Welcome to ALMA and the European ALMA Regional Centre!

ALMA (Atacama Large Millimeter/submillimeter Array) is the world's largest ground-based facility for observations in the millimeter/submillimeter regime located on the Chajnantor plateau, 5000 meters altitude in northern Chile. It enables transformational research into the physics of the cold Universe, probes the first stars and galaxies, and directly images the formation of planets. ALMA comprises a giant array of fifty 12-m antennas, which can be configured to achieve baselines up to 16 km. It is equipped with state-of-the-art receivers that cover all the atmospheric windows up to 1 THz. In addition, a compact array of 7-m and 12-m antennas greatly enhance ALMA's ability to image extended sources.

The European ALMA Regional Centre (ARC) provides the interface between the ALMA project and the European science community. It supports its users mainly in the areas of proposal preparation, observation preparation, data reduction, and data analysis.

Below you can read the latest Announcements from the European ARC Network.. More details and up-to-date information can be found in the News section and the ALMA Science Portal.

Continued Update on the Status of the ALMA Observatory

Published: 28 May 2020


The COVID-19 pandemic continues to impact the global community, including ALMA users and staff. While ALMA operations remain suspended, we have been working actively on plans to restart operations at a time that it is feasible. In these unprecedented circumstances, ALMA’s first priority is the health and safety of all our staff, many of whom travel long distances by bus and plane to reach the remote ALMA telescope site in the Atacama Desert of northern Chile. At this time, and given the current evolution of the COVID-19 outbreak in Chile, it is unclear when a ramp-up to start operations could begin, or when a restart of science operations will be possible. ALMA is working on guidelines and considerations for the restart of operations and will provide a next update to the community in the coming weeks.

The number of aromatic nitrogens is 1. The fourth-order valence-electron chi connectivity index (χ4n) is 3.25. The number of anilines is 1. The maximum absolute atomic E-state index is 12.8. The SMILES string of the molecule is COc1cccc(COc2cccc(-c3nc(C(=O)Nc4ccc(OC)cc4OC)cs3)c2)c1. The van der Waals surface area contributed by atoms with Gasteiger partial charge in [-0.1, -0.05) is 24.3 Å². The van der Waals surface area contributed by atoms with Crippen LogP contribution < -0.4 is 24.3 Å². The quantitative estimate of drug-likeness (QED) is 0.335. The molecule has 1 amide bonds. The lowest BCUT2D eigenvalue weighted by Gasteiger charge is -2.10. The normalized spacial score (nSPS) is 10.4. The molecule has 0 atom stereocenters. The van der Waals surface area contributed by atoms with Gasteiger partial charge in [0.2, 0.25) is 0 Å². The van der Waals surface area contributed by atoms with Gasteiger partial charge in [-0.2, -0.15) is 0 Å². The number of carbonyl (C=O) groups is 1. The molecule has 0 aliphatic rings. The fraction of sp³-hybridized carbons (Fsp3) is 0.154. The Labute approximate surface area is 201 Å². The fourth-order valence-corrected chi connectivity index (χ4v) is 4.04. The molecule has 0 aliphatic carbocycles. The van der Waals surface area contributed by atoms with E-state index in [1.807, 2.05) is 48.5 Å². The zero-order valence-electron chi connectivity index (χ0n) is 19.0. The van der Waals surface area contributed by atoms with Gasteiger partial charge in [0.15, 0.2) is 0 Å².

In the meantime, Caretaker teams continue to maintain the safety of the ALMA equipment and infrastructure in both Santiago and in San Pedro, while all other staff continue to work remotely from their homes.  The Regional ARCs continue to provide support to their communities. If you have any questions, comments or concerns related to the situation at ALMA, please contact the ALMA Helpdesk at https://help.almascience.org. This newsitem is also available on the ALMA Science Portal.

Approval for upgraded ALMA Observing Tool (OT)

Published: 27 May 2020

We are pleased to announce that approval has been given for the development of an upgraded ALMA Observing Tool (OT). This comes after the successful completion of a two-year study to investigate the feasibility of converting the OT to a web-based application. The current desktop tool began development nearly twenty years ago and so the upgrade will also bring it up to date in terms of the technologies used, bringing both user enhancements and easier maintainability. However, the core functionality of the OT will not change and it will continue to work with projects made with the current tool. Development will be based at the UK ATC in Edinburgh and is expected to last about three years.